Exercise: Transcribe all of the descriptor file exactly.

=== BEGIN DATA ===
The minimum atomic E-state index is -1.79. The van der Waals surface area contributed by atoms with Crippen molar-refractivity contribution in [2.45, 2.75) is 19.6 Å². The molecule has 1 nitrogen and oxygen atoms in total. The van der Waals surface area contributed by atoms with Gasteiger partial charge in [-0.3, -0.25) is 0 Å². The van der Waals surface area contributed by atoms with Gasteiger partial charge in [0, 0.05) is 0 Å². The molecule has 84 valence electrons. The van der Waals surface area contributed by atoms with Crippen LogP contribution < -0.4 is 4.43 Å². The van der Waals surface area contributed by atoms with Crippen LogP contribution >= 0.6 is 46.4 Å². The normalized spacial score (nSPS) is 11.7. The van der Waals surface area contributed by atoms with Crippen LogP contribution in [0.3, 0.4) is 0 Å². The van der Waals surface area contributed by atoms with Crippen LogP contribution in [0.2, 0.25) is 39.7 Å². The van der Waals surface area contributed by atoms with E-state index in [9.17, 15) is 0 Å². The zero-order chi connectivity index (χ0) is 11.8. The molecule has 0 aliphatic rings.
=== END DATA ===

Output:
The minimum atomic E-state index is -1.79. The van der Waals surface area contributed by atoms with Crippen molar-refractivity contribution in [2.45, 2.75) is 19.6 Å². The molecule has 1 nitrogen and oxygen atoms in total. The van der Waals surface area contributed by atoms with Gasteiger partial charge in [-0.3, -0.25) is 0 Å². The van der Waals surface area contributed by atoms with Gasteiger partial charge in [0, 0.05) is 0 Å². The molecule has 84 valence electrons. The van der Waals surface area contributed by atoms with Crippen LogP contribution < -0.4 is 4.43 Å². The van der Waals surface area contributed by atoms with Crippen LogP contribution >= 0.6 is 46.4 Å². The normalized spacial score (nSPS) is 11.7. The van der Waals surface area contributed by atoms with Crippen LogP contribution in [0.3, 0.4) is 0 Å². The van der Waals surface area contributed by atoms with Crippen LogP contribution in [0.2, 0.25) is 39.7 Å². The van der Waals surface area contributed by atoms with E-state index in [9.17, 15) is 0 Å². The zero-order chi connectivity index (χ0) is 11.8. The molecule has 0 aliphatic rings.